It’s great to hear that two Civil War battlefields sites near Lostwithiel have become the first additions to English Heritage’s Register of Battlefields, according to a list published by the government body.
The fighting around Lostwithiel took place in 1644 at a crucial juncture in the first English Civil War – it marked both the high point of the Royalist cause, with several notable victories, and also the period when the Parliamentarians feared they were losing the conflict.
The image displayed here is of Restormel Castle, one of the scenes of the intensive running battles between King Charles’s forces and those of the Parliamentarian general, the Earl of Essex.
English Heritage’s report on Lostwithiel states:
The Lostwithiel Campaign was the culmination of a long-running conflict enacted in Devon and Cornwall between the Parliamentarian force led by the Earl of Essex and the Royalists led by King Charles I. In the summer of
1644 Essex had secured the town of Lostwithiel in the north of Cornwall, giving him a connection with the navy for resupply and support. On 21 August the Royalists won the Parliamentarians’ defensive positions on the high ground to the north of the town – including Restormel Castle – and to the east. The two armies engaged in small-scale skirmishes over the next few days as the King tried to starve out Essex’s men, and on 31 August Essex had no option but to retreat to the south towards the River Fowey and the coast, with the Royalists in pursuit. Along Castle Dore ridge the two forces engaged in a running battle culminating in a standoff at the Castle Dore hill fort, where Essex set up his position within the ancient defences. Essex and his officers escaped by sea on 1 September, leaving the remaining Parliamentarian forces, under the command of Major General Skippon, to surrender. The battles which took place at these sites were among the worst defeats suffered by a Parliamentarian army during the War, and among the Royalists’ greatest successes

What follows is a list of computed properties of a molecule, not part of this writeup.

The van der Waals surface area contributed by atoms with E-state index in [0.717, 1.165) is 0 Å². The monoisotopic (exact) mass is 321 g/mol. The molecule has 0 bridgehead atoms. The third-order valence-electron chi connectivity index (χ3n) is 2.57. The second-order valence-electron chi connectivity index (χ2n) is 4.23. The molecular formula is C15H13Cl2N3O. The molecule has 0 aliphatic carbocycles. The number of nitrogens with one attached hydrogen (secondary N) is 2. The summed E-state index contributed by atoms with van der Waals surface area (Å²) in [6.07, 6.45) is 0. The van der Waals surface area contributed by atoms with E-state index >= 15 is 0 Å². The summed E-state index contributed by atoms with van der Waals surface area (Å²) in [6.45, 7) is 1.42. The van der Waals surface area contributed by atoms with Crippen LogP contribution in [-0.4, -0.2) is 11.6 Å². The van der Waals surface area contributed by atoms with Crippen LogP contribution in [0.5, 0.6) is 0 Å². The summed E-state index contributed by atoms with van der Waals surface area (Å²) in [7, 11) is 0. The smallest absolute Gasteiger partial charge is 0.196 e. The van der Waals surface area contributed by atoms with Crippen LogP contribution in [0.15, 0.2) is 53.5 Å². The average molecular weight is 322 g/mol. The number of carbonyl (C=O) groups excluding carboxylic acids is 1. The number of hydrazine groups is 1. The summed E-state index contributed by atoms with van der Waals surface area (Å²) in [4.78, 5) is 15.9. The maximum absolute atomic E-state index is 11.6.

All the historic buildings and sites on EH’s post are from the Designation Yearbook 2013-14, a free to download pdf which features casework undertaken by English Heritage’s Designation Department.
It’s not just the battles that are worth studying – where they took place is important too. While Cornwall supplied many of King Charles’ most ardent supporters it was, in the same way as the rest of the country, divided.
Cornwall’s MPs and major landholders were divided. Some were tied closely to the Crown through the institution of the Duchy of Cornwall, but in some quarters others had become now firmly Protestant and Anglicised – particularly in the South-East of the County and both groups sought the right to raise a militia to fight for their cause. Lesser gentry and yeomen farmers – the bulk of the Cornish – were firmly behind the King. Loyalty to local gentry was not always the deciding factor in how the Cornish felt.
Loyalty to the Duchy and their own cultural and religious beliefs were the telling factors. (In the later war years there was a feeling that the Cornish may have been seeking semi-autonomy under the leadership of the Duke of Cornwall.
Lord Robartes’s tenants were firmly Royalist despite his Parliamentary views. The people of Stratton were largely Parliamentarian – in common with their near neighbours in Devon, despite the Royalist sympathies of the Grenvilles of nearby Stowe. Royalists won the argument throughout the county and Parliamentary supporters turned to the largely Parliamentary Devon and especially Plymouth.
Notable Royalists included Bevil Grenville of Stowe, Jonathan Trelawney of Trelawne, John Trevanion of Caerhays, Jonathan Rashleigh of Menabilly Francis Bassett, of St Michael’s Mount,Lord Mohun of Boconnoc,John Arundel of Trerice, the Vyvyans of Trelowarren. Parliamentarians of note were Lord Robartes of Lanhydrock, John St Aubyn of Clowance, Nicholas Boscawen of Tregothnan. As elsewhere in the country some families were divided, including the Arundells the Carews and the Godolphins.